From the establishment of SPACETIDE in 2015, we have attached importance to forging connections with global communities. About 60 speakers from nine countries, including Asian countries, took part in this year’s annual conference. In addition, a space-business idea contest called “S-Booster,” hosted by the Cabinet Office of Japan and co-hosted by the Japan Aerospace Exploration Agency (JAXA) and the New Energy and Industrial Technology Development Organization (NEDO), held an Asia Round at the beginning of this year. Also, I am mentoring startups not only from Japan but also from Philippines.

I think that Asia/Oceania will lead next growth phase of the space industry. The number of national space agencies in Asian countries is increasing, and we estimate that 150–200 startups are in operation. SPACETIDE would like to expand its activities in the Asia-Pacific region and cooperate with people in the region. In this context, we believe that co-hosting the Industrial Forum in APRSAF-26 will be a big step forward.

This year your presence is remarkable at the annual meeting of APRSAF.  What do you want to convey to the participants in APRSAF-26?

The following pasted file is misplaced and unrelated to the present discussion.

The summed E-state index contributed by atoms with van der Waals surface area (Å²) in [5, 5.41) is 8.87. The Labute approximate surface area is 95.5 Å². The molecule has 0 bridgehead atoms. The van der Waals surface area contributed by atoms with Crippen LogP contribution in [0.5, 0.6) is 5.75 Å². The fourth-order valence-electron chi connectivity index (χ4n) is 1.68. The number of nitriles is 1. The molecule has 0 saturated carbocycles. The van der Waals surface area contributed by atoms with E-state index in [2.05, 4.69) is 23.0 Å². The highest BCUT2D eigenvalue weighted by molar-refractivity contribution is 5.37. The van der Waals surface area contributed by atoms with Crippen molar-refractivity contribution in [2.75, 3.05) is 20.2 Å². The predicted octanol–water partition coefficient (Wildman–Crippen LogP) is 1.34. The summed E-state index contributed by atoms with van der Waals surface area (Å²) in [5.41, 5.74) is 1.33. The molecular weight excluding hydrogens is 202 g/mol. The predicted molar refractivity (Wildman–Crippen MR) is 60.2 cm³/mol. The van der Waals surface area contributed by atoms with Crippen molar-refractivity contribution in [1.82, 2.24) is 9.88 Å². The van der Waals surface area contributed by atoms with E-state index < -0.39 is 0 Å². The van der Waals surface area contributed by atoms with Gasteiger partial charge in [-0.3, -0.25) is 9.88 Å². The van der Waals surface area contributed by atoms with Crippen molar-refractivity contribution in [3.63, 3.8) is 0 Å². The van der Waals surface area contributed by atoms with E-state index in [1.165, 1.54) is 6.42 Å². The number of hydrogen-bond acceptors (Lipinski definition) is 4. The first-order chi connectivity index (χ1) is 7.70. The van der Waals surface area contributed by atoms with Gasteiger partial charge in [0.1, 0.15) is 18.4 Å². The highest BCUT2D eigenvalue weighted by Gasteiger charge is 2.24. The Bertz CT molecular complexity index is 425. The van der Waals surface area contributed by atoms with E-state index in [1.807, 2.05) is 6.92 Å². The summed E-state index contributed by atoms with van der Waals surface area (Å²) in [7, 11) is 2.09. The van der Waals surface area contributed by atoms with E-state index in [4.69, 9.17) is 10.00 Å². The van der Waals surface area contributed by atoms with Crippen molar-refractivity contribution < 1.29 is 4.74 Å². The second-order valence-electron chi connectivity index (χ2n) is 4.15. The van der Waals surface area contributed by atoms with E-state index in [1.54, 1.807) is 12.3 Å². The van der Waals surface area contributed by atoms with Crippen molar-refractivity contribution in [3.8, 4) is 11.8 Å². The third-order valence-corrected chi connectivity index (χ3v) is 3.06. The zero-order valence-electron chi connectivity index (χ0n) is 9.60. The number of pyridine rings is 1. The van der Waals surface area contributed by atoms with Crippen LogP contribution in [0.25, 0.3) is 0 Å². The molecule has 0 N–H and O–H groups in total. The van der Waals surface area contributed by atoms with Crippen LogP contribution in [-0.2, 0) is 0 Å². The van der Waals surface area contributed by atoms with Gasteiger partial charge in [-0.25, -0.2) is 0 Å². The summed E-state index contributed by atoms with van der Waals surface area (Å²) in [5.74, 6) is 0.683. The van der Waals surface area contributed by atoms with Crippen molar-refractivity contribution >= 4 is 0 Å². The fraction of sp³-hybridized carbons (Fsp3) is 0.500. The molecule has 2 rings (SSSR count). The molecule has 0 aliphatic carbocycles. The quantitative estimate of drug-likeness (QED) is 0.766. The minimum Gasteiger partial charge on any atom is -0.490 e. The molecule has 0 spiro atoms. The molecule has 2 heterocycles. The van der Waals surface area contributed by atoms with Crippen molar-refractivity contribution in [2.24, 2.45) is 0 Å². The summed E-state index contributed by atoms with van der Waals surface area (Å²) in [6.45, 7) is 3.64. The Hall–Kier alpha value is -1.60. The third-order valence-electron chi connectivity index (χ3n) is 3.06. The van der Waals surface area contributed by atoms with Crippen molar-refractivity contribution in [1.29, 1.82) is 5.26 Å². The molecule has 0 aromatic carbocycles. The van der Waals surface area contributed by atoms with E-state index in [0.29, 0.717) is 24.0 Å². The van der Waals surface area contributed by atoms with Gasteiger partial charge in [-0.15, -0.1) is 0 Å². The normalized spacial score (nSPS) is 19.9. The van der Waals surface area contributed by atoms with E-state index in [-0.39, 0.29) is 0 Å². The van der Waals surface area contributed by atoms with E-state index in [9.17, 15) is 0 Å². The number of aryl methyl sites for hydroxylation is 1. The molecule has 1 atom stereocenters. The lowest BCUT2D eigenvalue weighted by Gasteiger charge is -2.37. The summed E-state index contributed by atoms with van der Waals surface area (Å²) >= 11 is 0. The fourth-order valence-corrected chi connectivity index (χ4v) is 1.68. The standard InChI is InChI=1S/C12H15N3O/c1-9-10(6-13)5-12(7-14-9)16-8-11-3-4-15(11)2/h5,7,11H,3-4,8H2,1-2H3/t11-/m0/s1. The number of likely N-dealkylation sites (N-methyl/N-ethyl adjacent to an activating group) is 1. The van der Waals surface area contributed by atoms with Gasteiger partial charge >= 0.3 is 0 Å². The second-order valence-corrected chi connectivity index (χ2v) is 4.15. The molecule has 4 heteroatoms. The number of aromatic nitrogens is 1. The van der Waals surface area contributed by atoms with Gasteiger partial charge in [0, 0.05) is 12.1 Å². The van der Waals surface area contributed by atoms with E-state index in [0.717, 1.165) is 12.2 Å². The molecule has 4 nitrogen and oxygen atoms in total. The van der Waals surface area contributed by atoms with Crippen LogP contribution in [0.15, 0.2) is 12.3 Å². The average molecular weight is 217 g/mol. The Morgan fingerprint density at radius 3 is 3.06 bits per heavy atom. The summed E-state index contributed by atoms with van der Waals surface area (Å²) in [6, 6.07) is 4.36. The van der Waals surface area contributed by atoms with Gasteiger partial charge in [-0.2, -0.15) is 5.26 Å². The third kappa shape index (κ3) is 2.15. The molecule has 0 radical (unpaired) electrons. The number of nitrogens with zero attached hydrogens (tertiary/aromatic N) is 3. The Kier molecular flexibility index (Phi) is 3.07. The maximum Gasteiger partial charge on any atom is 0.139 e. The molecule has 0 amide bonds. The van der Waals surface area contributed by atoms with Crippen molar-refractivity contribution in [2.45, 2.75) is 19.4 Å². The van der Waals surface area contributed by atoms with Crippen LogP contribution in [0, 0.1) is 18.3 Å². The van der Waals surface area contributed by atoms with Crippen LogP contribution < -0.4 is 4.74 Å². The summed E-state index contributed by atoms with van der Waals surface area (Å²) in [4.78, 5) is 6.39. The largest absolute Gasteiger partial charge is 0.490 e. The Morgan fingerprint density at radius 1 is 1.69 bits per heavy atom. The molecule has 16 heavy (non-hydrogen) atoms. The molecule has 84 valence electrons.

The global space industry is undergoing a major transformation. Various factors ― such as an increase in the number of countries establishing space agencies, the expansion of nongovernmental space business, the diversification of applications using outer space, and a rising sense of crisis about sustainability ― have come into play at the same time. It is important that we make an effort to build a common understanding on the current state of affairs, build a larger ecosystem, and develop the industry overall.

I would also like to stress the increasing importance of cooperation with other industries. Industrial innovations, starting from “Industry 4.0”, have been taking place in every country of the world, and pursuit of the sustainable development goals (SDGs) has become a major trend. The space industry is being asked whether it can contribute as an enabler to resolve vital issues facing industry and society as a whole. It seems to me that the space industry alone cannot impact on the society; rather, it must make a larger impact on society by connecting with other industries.

What do you expect APRSAF can do for the space industry?

Since its establishment in 1993, APRSAF has been the largest international conference in Asia, with participants — mainly from space agencies and administrative agencies — from more than 40 countries. I think that the importance of Asia in the world's space industry will increase in coming years, and that the role of APRSAF will also grow.

In addition, new countries and private companies have been entering the space industry at an accelerated pace recently, and the number of stakeholders is increasing rapidly as well. A public‒private partnership and international cooperation will thus become more important, and the wide variety of stakeholders will have to act harmoniously with each other to achieve progress for the industry. I anticipate that APRSAF can play an international role by being a venue for such partnerships, cooperation, and harmonization.